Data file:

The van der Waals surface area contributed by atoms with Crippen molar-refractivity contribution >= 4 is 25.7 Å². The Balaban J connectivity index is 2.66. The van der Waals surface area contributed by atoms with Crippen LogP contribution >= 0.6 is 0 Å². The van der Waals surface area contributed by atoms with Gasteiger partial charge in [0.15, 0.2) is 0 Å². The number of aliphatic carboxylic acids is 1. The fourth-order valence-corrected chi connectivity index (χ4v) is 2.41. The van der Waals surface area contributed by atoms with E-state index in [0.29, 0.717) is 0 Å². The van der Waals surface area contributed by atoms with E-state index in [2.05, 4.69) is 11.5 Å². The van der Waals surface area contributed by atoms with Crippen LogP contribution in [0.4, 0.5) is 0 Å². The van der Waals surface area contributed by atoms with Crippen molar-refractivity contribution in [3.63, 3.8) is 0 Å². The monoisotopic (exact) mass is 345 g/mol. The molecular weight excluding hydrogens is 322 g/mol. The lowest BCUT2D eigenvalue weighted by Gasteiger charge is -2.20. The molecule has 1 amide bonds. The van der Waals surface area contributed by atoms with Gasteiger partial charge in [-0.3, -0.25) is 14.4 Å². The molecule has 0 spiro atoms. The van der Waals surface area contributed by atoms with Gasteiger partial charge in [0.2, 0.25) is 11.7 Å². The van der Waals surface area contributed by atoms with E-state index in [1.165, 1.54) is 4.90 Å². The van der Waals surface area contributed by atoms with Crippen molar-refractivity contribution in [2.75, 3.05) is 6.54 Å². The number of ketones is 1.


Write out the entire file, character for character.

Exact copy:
The van der Waals surface area contributed by atoms with Crippen molar-refractivity contribution >= 4 is 25.7 Å². The Balaban J connectivity index is 2.66. The van der Waals surface area contributed by atoms with Crippen LogP contribution >= 0.6 is 0 Å². The van der Waals surface area contributed by atoms with Gasteiger partial charge in [0.15, 0.2) is 0 Å². The number of aliphatic carboxylic acids is 1. The fourth-order valence-corrected chi connectivity index (χ4v) is 2.41. The van der Waals surface area contributed by atoms with E-state index in [0.29, 0.717) is 0 Å². The van der Waals surface area contributed by atoms with E-state index in [2.05, 4.69) is 11.5 Å². The van der Waals surface area contributed by atoms with Crippen LogP contribution in [0.4, 0.5) is 0 Å². The van der Waals surface area contributed by atoms with Crippen molar-refractivity contribution in [3.63, 3.8) is 0 Å². The monoisotopic (exact) mass is 345 g/mol. The molecular weight excluding hydrogens is 322 g/mol. The lowest BCUT2D eigenvalue weighted by Gasteiger charge is -2.20. The molecule has 1 amide bonds. The van der Waals surface area contributed by atoms with Gasteiger partial charge in [-0.3, -0.25) is 14.4 Å². The molecule has 0 spiro atoms. The van der Waals surface area contributed by atoms with Gasteiger partial charge in [0.2, 0.25) is 11.7 Å². The van der Waals surface area contributed by atoms with E-state index in [1.165, 1.54) is 4.90 Å². The van der Waals surface area contributed by atoms with Crippen molar-refractivity contribution in [2.75, 3.05) is 6.54 Å². The number of ketones is 1.